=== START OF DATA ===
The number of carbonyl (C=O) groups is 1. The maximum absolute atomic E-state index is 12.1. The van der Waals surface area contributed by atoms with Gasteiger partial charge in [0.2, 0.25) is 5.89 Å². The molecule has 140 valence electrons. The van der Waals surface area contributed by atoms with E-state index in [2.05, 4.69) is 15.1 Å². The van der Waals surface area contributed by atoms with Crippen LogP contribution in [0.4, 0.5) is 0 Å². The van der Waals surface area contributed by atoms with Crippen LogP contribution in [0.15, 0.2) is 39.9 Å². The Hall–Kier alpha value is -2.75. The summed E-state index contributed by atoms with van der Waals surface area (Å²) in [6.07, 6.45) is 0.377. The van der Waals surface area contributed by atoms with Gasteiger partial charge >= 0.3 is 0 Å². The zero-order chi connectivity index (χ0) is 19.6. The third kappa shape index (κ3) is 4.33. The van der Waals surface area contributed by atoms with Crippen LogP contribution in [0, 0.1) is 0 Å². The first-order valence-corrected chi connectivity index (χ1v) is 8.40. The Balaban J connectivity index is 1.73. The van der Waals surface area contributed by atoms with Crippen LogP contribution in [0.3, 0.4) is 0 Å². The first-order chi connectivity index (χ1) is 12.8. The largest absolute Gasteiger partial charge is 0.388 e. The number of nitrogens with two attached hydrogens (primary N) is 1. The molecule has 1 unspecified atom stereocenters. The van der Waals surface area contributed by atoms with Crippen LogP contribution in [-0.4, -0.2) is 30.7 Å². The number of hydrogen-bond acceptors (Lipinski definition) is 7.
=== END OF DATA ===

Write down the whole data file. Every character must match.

The number of carbonyl (C=O) groups is 1. The maximum absolute atomic E-state index is 12.1. The van der Waals surface area contributed by atoms with Gasteiger partial charge in [0.2, 0.25) is 5.89 Å². The molecule has 140 valence electrons. The van der Waals surface area contributed by atoms with E-state index in [2.05, 4.69) is 15.1 Å². The van der Waals surface area contributed by atoms with Crippen LogP contribution in [0.4, 0.5) is 0 Å². The van der Waals surface area contributed by atoms with Crippen LogP contribution in [0.15, 0.2) is 39.9 Å². The Hall–Kier alpha value is -2.75. The summed E-state index contributed by atoms with van der Waals surface area (Å²) in [6.07, 6.45) is 0.377. The van der Waals surface area contributed by atoms with Gasteiger partial charge >= 0.3 is 0 Å². The zero-order chi connectivity index (χ0) is 19.6. The third kappa shape index (κ3) is 4.33. The van der Waals surface area contributed by atoms with Crippen LogP contribution in [0, 0.1) is 0 Å². The first-order valence-corrected chi connectivity index (χ1v) is 8.40. The Balaban J connectivity index is 1.73. The van der Waals surface area contributed by atoms with Crippen LogP contribution in [0.3, 0.4) is 0 Å². The first-order chi connectivity index (χ1) is 12.8. The largest absolute Gasteiger partial charge is 0.388 e. The number of nitrogens with two attached hydrogens (primary N) is 1. The molecule has 1 unspecified atom stereocenters. The van der Waals surface area contributed by atoms with Crippen LogP contribution in [-0.4, -0.2) is 30.7 Å². The number of hydrogen-bond acceptors (Lipinski definition) is 7.